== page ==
Internal Medicine Residency

We believe that excellent internal medicine physicians are curious, thoughtful, and critical problem solvers who are committed to lifelong learning. They believe in and practice both the art and science of medicine. They recognize that an individual's health and well-being cannot be abstracted from the environment in which they live. Thus, issues of relationship, family, culture, psychosocial health, spirituality, economic status, and life stressors are always relevant and often critical to the well-being or illness of a given patient.

Implicit in our educational curriculum are these assumptions:

  • Residents are adult learners each with individual learning styles. Though not all residents come to us having developed an understanding of their particular educational needs, part of our work as faculty is to facilitate this knowledge in order to maximize individual growth.
  • Residents must feel both supported and challenged in their clinical learning.
  • Independent clinical decision-making, properly supported, is the best and fastest road to competence.


The program will train two Osteopathic residents enrolled in the program during each training year for a total of six residents.

Most of the inpatient and major curricular topics are organized in 4-week blocks. Residents also have office hours in the residency clinic, maintaining continuity with their own panel of patients, and they follow patients who are in nursing homes or are home-bound. In addition to the block curriculum, several other topics are covered in a longitudinal curriculum – including psychiatry, osteopathy, and integrative medicine. We will offer a wide variety of electives, some of which are established and others of which have significant room to be tailored to the resident’s individual learning goals.

The rotational curriculum is designed so that each resident will satisfy all the certification requirements of ACOI.

Weekly didactics will include both live and teleconference presentations.  In addition, there will be an Internal Medicine Journal club, regular OMM practice labs, and Quality Grand Rounds.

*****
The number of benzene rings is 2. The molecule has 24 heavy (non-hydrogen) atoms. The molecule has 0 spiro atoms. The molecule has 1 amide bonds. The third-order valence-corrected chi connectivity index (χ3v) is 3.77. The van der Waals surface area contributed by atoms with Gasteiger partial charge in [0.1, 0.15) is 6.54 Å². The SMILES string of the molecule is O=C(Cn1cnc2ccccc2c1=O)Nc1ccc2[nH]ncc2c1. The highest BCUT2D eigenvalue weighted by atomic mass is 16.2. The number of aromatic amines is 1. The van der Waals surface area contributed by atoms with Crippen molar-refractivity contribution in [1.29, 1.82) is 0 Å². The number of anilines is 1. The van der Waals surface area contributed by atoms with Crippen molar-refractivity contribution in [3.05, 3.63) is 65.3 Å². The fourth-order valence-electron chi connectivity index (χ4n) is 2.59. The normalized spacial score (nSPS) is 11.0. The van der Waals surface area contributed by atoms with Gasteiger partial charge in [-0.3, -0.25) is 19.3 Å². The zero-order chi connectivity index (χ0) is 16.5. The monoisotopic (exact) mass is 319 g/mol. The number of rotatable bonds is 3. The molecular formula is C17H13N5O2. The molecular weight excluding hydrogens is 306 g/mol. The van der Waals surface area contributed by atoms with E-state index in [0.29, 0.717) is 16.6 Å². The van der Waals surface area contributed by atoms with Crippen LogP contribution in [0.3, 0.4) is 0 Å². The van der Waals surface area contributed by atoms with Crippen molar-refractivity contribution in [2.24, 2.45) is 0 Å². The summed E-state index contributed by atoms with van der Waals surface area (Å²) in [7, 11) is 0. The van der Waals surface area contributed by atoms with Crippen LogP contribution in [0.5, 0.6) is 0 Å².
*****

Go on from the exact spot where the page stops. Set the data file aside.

This curriculum promotes learning via structure and supervised exposure based on an educational rather than service model. Supervision and mentoring are hallmarks of the program, with the resident given additional responsibilities and opportunities as his/her training and experience warrant. Evaluation is integrated and organized throughout the training. On-call is limited and designed to provide specific training required of an osteopathic physician. A qualified medical preceptor is always available for consultation and assistance to the resident.

Curriculum by year:

Primary Care Track

OGME I
# Weeks
OGME 2 and 3
# Weeks
Ambulatory Time
General Internal Medicine
16
General Internal Medicine
64
 
 
 
Minimum of 50% and maximum of 65% of the program required to be spent in ambulatory rotations, including the continuity ambulatory experience.
ICU
4
Pulmonology
4
Cardiology
4
Endocrinology
4
General Surgery
4
Gastroenterology
4
Emergency Medicine
4
Hem/Onc
4
Women’s Health
4
Infectious Disease
4
Selectives
12
Nephrology
4
Vacation
4
Rheumatology
4
 
 
Neurology
4
 
 
Vacation
8
TOTAL
52
 
104

 
 
Traditional (Hospitalist) Track
OGME I
# Weeks
OGME 2 and 3
# Weeks
Ambulatory Time
General Internal Medicine
16
General Internal Medicine
64
 
 
 
Minimum of 20% and maximum of 40% of the program required to be spent in ambulatory rotations, including the continuity ambulatory experience.
ICU
4
Pulmonology
4
Cardiology
4
Endocrinology
4
General Surgery
4
Gastroenterology
4
Emergency Medicine
4
Hem/Onc
4
Women’s Health
4
Infectious Disease
4
Selectives
12
Nephrology
4
Vacation
4
Rheumatology
4
 
 
Neurology
4
 
 
Vacation
8
TOTAL
52
 
104
 
 
 
First-year residents spend one-half day per week seeing their own panel of patients in the Continuity Clinic. Second- and third-year residents spend two to four half days per week in the clinic, depending on track. Faculty supervision/consultation is always available.

Selectives
Three months of selectives are chosen with the program director. Each of the selectives can be for a maximum of one month, except additional general medicine, which may be for two months. Two week rotations may be used. Acceptable selectives are as follows:
 
Any internal medicine subspecialty
Additional general internal medicine
ICU
Geriatrics
Palliative Medicine
Radiology
Anesthesiology
Neurology
Psychiatry
Osteopathic manipulative medicine
Dermatology
Pediatrics
Family Medicine
Any nonmedical surgical ambulatory specialty, such as:
Orthopedics
ENT
Urology
Ophthalmology
Additional Non-Internal Medicine Specialties
Community Medicine
Physical Medicine and Rehabilitation
Podiatry